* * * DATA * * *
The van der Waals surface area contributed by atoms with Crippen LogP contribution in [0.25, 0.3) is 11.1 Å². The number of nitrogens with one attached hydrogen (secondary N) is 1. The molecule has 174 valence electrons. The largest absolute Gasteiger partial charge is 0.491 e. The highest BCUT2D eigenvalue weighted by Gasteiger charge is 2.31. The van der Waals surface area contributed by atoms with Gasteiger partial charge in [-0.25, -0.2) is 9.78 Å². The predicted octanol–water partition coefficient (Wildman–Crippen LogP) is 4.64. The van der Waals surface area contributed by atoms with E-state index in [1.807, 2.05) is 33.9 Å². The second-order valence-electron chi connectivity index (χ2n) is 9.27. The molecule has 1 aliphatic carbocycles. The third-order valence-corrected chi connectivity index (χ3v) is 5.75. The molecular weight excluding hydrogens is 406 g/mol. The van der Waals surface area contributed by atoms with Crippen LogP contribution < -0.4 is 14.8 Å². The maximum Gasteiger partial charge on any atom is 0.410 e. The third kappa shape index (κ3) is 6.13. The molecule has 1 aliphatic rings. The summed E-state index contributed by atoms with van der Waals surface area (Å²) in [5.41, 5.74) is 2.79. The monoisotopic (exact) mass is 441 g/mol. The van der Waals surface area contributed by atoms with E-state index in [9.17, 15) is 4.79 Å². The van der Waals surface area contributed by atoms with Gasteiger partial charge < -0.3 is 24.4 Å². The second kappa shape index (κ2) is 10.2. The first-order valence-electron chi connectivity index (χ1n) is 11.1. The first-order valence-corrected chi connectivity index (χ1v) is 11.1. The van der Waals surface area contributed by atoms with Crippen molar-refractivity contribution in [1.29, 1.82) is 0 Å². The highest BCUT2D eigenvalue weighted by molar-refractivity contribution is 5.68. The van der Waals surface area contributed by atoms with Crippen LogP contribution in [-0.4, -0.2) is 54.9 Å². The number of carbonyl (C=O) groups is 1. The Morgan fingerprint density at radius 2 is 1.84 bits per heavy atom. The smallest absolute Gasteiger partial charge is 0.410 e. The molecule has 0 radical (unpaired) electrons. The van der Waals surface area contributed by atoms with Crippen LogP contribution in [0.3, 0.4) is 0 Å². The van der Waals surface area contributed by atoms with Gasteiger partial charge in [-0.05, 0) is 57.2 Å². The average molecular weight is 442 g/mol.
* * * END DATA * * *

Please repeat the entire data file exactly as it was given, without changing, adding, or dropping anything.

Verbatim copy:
The van der Waals surface area contributed by atoms with Crippen LogP contribution in [0.25, 0.3) is 11.1 Å². The number of nitrogens with one attached hydrogen (secondary N) is 1. The molecule has 174 valence electrons. The largest absolute Gasteiger partial charge is 0.491 e. The highest BCUT2D eigenvalue weighted by Gasteiger charge is 2.31. The van der Waals surface area contributed by atoms with Gasteiger partial charge in [-0.25, -0.2) is 9.78 Å². The predicted octanol–water partition coefficient (Wildman–Crippen LogP) is 4.64. The van der Waals surface area contributed by atoms with E-state index in [1.807, 2.05) is 33.9 Å². The second-order valence-electron chi connectivity index (χ2n) is 9.27. The molecule has 1 aliphatic carbocycles. The third-order valence-corrected chi connectivity index (χ3v) is 5.75. The molecular weight excluding hydrogens is 406 g/mol. The van der Waals surface area contributed by atoms with Crippen LogP contribution < -0.4 is 14.8 Å². The maximum Gasteiger partial charge on any atom is 0.410 e. The third kappa shape index (κ3) is 6.13. The molecule has 1 aliphatic rings. The summed E-state index contributed by atoms with van der Waals surface area (Å²) in [5.41, 5.74) is 2.79. The monoisotopic (exact) mass is 441 g/mol. The van der Waals surface area contributed by atoms with E-state index in [9.17, 15) is 4.79 Å². The van der Waals surface area contributed by atoms with Gasteiger partial charge < -0.3 is 24.4 Å². The second kappa shape index (κ2) is 10.2. The first-order valence-electron chi connectivity index (χ1n) is 11.1. The first-order valence-corrected chi connectivity index (χ1v) is 11.1. The van der Waals surface area contributed by atoms with Crippen molar-refractivity contribution in [1.29, 1.82) is 0 Å². The highest BCUT2D eigenvalue weighted by molar-refractivity contribution is 5.68. The van der Waals surface area contributed by atoms with Crippen LogP contribution in [-0.4, -0.2) is 54.9 Å². The number of carbonyl (C=O) groups is 1. The Morgan fingerprint density at radius 2 is 1.84 bits per heavy atom. The smallest absolute Gasteiger partial charge is 0.410 e. The molecule has 0 radical (unpaired) electrons. The van der Waals surface area contributed by atoms with Crippen LogP contribution in [0.3, 0.4) is 0 Å². The van der Waals surface area contributed by atoms with Gasteiger partial charge in [-0.05, 0) is 57.2 Å². The average molecular weight is 442 g/mol.